In the last couple of decades, the development of practices and use of tools for managing the interaction of oil and gas developments with the surrounding natural environment have been steadily improving; these are now being incorporated into decision-making processes throughout the oil and gas project lifecycle.
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- To present three tools that have been developed to encourage the uptake of better policies and practices for biodiversity management in extraction sites
Accidental capture (“bycatch”) of a wide range of non-target species is a significant issue for the fishing industry, and for marine biodiversity. Bycatch has a severe impact on many charismatic marine species such as albatrosses, cetaceans, sharks and sea turtles, which often cross vast distances and can be highly vulnerable to bycatch. Every year longline and trawl fishing fleets kill an estimated 300,000 seabirds, driving some albatross species towards extinction.
The Love. Not Loss communications campaign is a call to action by IUCN’s Commission on Education and Communication (CEC), to inspire the conservation community to change its message strategy from loss to a deep sense of awe and wonder. CEC has created a compelling and powerful set of video messages that artfully convey a positive approach to inspiring hope for creating a healthy and sustainable future. You can access them here: http://goo.gl/7pIB9a.
Earth Skills Network (ESN) is a collaboration between Earthwatch, UNESCO, IUCN & businesses. It connects leaders from the business and conservation sector through mentoring & skill-sharing. Through ESN, Protected Areas (PAs) can access relevant skills within businesses & build constructive dialogue on the need to manage environmental impacts. Through ESN, businesses can identify solutions to pressures on natural resources & nurture sustainable business leadership.
This best practice provides practical guidance on transitioning from marine spatial planning (MSP) into plan implementation in varying ecological, socio and economic contexts.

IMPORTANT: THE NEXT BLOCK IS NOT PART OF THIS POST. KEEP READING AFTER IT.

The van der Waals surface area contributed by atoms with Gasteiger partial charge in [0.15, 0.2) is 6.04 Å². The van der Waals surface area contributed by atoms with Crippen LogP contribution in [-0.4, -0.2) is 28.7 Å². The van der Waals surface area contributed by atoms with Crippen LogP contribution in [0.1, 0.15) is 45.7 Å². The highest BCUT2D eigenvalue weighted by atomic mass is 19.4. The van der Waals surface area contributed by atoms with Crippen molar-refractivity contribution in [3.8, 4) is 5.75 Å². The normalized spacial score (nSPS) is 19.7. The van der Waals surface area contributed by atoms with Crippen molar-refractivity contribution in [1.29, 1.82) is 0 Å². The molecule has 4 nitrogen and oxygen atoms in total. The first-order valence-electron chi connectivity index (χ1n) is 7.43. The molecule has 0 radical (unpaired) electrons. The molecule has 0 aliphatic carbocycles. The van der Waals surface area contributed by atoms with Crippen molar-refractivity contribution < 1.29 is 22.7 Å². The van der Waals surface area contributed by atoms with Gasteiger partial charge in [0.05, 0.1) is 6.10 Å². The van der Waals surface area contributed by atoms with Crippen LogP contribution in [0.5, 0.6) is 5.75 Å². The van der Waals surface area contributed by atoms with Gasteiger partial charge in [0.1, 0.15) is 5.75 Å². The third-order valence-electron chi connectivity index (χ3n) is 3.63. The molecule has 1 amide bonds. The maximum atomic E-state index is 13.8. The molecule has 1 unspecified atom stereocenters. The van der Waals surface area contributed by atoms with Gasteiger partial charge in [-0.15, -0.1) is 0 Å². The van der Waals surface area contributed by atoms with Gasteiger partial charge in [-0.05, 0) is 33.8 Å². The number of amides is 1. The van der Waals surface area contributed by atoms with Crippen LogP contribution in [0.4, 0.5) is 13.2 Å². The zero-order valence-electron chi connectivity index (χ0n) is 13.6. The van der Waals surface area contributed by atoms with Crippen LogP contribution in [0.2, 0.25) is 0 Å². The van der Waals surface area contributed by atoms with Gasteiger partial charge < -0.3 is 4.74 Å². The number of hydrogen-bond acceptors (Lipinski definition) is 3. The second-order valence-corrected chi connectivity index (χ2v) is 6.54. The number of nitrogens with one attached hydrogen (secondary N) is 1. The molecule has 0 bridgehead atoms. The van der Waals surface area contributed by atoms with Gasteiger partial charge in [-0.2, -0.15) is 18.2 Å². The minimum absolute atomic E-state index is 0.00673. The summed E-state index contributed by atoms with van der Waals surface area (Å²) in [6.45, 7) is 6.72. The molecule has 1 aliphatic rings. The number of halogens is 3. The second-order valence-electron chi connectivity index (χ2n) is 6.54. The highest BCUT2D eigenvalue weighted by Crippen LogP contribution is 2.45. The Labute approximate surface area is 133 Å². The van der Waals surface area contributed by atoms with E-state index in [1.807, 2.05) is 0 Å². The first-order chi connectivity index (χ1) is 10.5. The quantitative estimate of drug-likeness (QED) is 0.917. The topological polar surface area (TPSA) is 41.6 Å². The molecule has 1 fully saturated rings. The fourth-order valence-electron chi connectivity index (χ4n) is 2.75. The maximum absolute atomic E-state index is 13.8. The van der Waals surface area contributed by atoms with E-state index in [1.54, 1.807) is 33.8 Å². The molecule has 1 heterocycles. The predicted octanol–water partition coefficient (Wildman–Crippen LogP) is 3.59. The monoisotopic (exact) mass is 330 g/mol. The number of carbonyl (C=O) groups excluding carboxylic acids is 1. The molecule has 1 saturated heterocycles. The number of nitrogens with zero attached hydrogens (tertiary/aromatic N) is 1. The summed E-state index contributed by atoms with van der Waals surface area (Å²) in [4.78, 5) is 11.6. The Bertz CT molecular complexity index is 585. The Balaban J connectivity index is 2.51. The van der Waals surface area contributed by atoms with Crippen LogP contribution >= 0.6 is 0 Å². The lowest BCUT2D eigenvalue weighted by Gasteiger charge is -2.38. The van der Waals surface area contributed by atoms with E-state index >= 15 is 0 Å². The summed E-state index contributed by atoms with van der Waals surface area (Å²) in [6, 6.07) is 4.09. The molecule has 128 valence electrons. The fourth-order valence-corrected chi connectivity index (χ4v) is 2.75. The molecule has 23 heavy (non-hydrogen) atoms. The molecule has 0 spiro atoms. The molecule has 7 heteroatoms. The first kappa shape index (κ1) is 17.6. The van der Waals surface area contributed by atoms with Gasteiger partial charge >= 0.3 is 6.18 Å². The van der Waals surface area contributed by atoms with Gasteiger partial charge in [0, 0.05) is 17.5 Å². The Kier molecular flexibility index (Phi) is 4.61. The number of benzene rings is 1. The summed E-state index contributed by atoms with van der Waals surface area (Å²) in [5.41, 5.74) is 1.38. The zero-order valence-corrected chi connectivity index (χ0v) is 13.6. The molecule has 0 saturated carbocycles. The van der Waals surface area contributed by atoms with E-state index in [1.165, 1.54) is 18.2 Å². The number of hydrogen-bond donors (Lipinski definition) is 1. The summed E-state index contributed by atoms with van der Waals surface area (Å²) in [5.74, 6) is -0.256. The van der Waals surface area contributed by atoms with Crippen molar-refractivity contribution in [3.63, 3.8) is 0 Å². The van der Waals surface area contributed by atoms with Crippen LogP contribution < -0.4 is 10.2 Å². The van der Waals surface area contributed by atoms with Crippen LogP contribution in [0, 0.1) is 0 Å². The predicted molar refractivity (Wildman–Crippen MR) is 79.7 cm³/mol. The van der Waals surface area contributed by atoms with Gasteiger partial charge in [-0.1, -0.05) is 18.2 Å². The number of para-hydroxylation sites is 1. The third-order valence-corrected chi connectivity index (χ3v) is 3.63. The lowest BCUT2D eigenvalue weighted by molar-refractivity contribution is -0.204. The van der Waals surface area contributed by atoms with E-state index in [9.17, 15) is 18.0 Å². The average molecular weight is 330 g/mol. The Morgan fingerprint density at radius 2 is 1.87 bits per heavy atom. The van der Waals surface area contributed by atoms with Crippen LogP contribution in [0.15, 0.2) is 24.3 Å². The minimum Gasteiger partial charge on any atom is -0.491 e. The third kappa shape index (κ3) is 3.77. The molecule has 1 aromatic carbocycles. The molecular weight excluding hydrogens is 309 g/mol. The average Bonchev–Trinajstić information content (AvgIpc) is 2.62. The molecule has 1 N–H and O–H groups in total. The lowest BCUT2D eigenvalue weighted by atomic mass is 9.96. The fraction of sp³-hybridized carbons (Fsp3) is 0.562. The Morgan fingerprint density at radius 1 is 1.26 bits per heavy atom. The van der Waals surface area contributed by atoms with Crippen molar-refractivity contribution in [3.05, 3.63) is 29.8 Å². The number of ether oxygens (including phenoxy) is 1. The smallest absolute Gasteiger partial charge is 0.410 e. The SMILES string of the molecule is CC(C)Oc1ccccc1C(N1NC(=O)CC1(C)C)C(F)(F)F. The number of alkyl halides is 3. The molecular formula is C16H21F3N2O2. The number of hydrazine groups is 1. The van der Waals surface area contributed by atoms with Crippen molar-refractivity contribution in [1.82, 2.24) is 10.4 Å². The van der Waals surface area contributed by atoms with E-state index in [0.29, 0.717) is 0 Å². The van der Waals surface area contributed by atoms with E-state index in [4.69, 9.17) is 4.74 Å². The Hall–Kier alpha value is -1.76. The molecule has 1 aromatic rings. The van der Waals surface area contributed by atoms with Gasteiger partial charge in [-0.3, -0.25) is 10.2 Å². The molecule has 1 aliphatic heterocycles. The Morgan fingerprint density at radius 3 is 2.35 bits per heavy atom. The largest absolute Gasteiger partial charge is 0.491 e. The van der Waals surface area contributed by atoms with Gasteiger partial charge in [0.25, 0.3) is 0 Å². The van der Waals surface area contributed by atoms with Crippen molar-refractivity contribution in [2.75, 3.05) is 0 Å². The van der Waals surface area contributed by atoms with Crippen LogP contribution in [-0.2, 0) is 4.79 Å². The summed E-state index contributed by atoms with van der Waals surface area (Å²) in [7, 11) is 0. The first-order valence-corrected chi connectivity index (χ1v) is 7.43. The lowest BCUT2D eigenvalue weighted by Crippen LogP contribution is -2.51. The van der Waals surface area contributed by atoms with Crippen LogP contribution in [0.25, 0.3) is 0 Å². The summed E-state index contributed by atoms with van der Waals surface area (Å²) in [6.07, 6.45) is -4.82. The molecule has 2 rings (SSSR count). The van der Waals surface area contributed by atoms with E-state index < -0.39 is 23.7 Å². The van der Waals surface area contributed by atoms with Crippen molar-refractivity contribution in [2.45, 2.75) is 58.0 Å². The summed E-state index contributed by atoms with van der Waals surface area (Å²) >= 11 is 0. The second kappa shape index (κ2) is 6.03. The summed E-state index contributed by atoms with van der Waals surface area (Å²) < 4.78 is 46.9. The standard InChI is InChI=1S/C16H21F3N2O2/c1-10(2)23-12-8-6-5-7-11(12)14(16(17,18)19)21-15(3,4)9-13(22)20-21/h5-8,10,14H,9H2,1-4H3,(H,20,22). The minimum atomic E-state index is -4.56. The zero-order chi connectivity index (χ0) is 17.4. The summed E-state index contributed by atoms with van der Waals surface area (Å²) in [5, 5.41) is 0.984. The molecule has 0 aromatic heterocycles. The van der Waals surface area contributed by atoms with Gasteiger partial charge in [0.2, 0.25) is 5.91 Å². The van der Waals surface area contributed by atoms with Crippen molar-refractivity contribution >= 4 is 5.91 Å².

Making biodiversity conservation and protected areas relevant to business demands an integrated approach. It must integrate methods for measuring business impact and dependencies on nature, include clear communication on what this means for a business in terms of risk and opportunity, and involve collaboration to identify actions and define approaches that will underpin the business’s contribution to conservation.
To improve the long term conservation of biodiversity in Africa, Caribbean and Pacific (ACP) regions by providing better, more relevant and more accessible information for protected areas management, setting up a network of regional BIOPAMA observatories, developing a Reference Information System to host and facilitate the exchange of data, and to provide the associated capacity building to contribute to, and effectively use, these tools.
In collaboration with the cement and aggregates sector over the last 7 years, IUCN has developed tools for integrating biodiversity into extraction planning, decision-making and operations. These tools are aimed at public and private sector and encourage collaboration for improved biodiversity management and land use planning.
In order to address the challenge of tourism in protected areas, ISO is providing an international standard, ISO 18065 for Natural Protected Areas Authorities (NPAA) - responsible for ensuring the efficient, sustainable planning and development of tourist services conforming to legal requirements. Risk assessments promote the safety of the visitor and quality assessment of services mitigates impacts upon NPA’s wildlife, flora, fauna and communities. Public use, tourism and recreation can be part of the objectives of a NPA.